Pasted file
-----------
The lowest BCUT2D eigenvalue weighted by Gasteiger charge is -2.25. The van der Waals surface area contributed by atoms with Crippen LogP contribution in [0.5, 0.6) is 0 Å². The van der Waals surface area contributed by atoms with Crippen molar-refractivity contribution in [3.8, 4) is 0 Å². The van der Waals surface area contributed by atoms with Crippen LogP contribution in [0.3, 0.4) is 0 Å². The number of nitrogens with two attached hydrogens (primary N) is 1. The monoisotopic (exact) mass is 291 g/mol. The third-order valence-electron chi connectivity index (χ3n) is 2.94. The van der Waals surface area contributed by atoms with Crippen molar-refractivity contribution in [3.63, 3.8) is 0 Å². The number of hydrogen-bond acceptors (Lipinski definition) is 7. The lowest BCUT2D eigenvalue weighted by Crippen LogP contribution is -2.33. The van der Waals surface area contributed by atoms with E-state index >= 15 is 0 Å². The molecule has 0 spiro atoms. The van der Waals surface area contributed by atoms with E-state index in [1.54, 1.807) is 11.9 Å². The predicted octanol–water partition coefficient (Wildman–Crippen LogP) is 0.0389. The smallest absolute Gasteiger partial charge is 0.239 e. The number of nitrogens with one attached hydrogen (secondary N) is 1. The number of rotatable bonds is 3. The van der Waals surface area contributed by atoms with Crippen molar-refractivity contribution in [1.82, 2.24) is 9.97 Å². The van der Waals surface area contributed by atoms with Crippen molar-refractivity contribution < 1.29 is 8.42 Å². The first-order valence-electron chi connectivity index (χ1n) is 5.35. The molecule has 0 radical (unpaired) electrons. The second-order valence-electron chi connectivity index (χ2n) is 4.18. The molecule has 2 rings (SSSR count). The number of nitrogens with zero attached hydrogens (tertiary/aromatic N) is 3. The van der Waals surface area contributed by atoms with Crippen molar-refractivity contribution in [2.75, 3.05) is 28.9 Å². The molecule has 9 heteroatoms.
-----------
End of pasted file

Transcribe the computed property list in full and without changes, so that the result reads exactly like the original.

The lowest BCUT2D eigenvalue weighted by Gasteiger charge is -2.25. The van der Waals surface area contributed by atoms with Crippen LogP contribution in [0.5, 0.6) is 0 Å². The van der Waals surface area contributed by atoms with Crippen molar-refractivity contribution in [3.8, 4) is 0 Å². The van der Waals surface area contributed by atoms with Crippen LogP contribution in [0.3, 0.4) is 0 Å². The number of nitrogens with two attached hydrogens (primary N) is 1. The monoisotopic (exact) mass is 291 g/mol. The third-order valence-electron chi connectivity index (χ3n) is 2.94. The van der Waals surface area contributed by atoms with Crippen molar-refractivity contribution in [3.63, 3.8) is 0 Å². The number of hydrogen-bond acceptors (Lipinski definition) is 7. The lowest BCUT2D eigenvalue weighted by Crippen LogP contribution is -2.33. The van der Waals surface area contributed by atoms with E-state index >= 15 is 0 Å². The molecule has 0 spiro atoms. The van der Waals surface area contributed by atoms with E-state index in [1.54, 1.807) is 11.9 Å². The predicted octanol–water partition coefficient (Wildman–Crippen LogP) is 0.0389. The smallest absolute Gasteiger partial charge is 0.239 e. The number of nitrogens with one attached hydrogen (secondary N) is 1. The number of rotatable bonds is 3. The van der Waals surface area contributed by atoms with Crippen molar-refractivity contribution in [1.82, 2.24) is 9.97 Å². The van der Waals surface area contributed by atoms with Crippen molar-refractivity contribution < 1.29 is 8.42 Å². The first-order valence-electron chi connectivity index (χ1n) is 5.35. The molecule has 0 radical (unpaired) electrons. The second-order valence-electron chi connectivity index (χ2n) is 4.18. The molecule has 2 rings (SSSR count). The number of nitrogens with zero attached hydrogens (tertiary/aromatic N) is 3. The van der Waals surface area contributed by atoms with Crippen molar-refractivity contribution in [2.75, 3.05) is 28.9 Å². The molecule has 9 heteroatoms.